Follow this checklist to brighten your telehealth presence

Timothy M. Smith , Contributing News Writer

The COVID-19 pandemic helped thrust telehealth to the forefront of patient care. Front-line physicians may have been most immediately affected by this seismic shift in the art and science of medicine, but medical school faculty and their students weren’t far behind. With the end of the COVID-19 public health emergency, most care is again being delivered in person, yet telemedicine remains a vital mode of care—one that should be part of physician training.

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During the telehealth patient encounter, the goal should be to “replicate an in-person clinical encounter as closely as possible, and strategies for incorporating learners into the visit should be the same” as for in-person encounters, according to the authors of the “AMA Telehealth Clinical Education Playbook,” an educator-directed guide focused on embedding educational interactions within a telehealth patient encounter. Download the playbook now.

“This includes clear explanation to the patient of the roles of each team member, learner and preceptor. The experiences should be richer than a simple video call.” Learners should be incorporated into the visit using modified strategies that take advantage of telehealth and minimize barriers to education.

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The authors identified these essentials to creating a high-quality telehealth encounter.

  • Eliminate actions that can distract viewers. These include eating, drinking, being on the phone and looking around.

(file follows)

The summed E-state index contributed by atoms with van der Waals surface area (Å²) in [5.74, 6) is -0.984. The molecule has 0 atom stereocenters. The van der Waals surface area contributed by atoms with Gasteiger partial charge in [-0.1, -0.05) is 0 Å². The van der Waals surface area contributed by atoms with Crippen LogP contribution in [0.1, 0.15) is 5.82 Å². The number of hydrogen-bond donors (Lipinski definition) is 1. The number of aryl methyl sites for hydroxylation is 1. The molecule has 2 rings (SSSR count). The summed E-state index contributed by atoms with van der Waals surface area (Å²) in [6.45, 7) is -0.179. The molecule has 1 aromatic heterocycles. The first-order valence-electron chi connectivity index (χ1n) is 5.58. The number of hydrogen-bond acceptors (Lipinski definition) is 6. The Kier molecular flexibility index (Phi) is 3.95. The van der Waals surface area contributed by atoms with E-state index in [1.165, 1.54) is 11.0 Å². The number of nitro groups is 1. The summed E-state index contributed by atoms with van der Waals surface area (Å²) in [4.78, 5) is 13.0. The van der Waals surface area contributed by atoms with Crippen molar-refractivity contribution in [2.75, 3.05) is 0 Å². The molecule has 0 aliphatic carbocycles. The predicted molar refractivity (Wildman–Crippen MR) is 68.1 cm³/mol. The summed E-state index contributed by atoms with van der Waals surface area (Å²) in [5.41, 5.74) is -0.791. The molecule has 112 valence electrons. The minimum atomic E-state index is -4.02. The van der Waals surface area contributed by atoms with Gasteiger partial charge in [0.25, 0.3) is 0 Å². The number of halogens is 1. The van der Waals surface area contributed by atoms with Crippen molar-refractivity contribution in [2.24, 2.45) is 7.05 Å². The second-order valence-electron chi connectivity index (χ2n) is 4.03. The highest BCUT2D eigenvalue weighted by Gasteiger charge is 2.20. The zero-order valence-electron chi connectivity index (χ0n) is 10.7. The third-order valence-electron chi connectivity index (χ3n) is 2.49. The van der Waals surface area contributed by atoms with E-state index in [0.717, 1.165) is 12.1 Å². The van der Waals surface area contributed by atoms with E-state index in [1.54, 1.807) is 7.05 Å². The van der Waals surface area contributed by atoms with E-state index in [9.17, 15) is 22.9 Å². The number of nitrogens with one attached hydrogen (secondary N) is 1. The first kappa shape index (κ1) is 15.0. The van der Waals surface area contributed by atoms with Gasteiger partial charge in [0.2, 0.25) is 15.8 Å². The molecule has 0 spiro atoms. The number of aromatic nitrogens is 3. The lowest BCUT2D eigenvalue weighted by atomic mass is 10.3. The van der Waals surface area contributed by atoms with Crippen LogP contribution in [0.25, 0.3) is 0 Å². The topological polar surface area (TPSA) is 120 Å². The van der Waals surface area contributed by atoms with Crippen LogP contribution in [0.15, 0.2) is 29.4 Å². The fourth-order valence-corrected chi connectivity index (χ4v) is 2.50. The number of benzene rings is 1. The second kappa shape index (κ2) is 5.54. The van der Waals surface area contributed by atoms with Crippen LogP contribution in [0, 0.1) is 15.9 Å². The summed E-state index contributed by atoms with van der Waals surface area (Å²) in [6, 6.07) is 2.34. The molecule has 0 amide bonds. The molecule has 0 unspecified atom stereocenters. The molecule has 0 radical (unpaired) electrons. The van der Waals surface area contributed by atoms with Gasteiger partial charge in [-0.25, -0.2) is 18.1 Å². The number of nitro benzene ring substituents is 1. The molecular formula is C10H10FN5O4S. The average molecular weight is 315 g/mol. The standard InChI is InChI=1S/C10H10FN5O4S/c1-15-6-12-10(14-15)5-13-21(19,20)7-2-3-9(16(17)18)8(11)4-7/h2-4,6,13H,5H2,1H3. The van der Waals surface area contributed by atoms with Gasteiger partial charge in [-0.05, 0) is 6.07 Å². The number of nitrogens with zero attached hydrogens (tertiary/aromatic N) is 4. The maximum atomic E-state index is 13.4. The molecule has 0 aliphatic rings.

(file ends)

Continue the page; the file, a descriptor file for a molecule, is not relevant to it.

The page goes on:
• Make sure your space is private. Look for a place where you can close the door and be free from external noise.
  • Look into the camera. This simulates eye contact. Positioning your view of the patient close to your camera can help.
  • Project your voice. In other words, imagine speaking “through” the microphone.
  • Sit up straight. Just as you would in person.
  • Make sure you have good lighting. Also consider using a background to mimic an exam room.
  • Dress professionally. Again, as if you were in clinic.
  • “Frame the shot.” Put yourself in the center of the frame.
  • If you are doing the encounter by phone, place the phone on a stable surface. Noise from holding it in your hand can be distracting for the listener.
  • Create a clinical experience, not just a video call. This includes seamless communication between team members, learners and preceptors.
  • Pause before responding to each person’s comment or question. Delays can occur with voice and video transmission, giving participants the impression of being interrupted. This is increasingly important when three or more locations are involved.
  • Follow best practices and relevant laws. These include credentialing, licensing and HIPAA.

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“Consider providing the patient with opportunities to provide feedback to team members and learners as well,” the authors wrote, adding that this can be done informally at the end of the encounter with questions like, “Do you think our medical student did well today?”

You might also use a more structured feedback format, such as a post-visit survey.

“Similarly, learners should be afforded the same opportunities to share their impressions of the telehealth encounter and thus become incorporated into a collaborative process of ongoing improvement,” the authors added.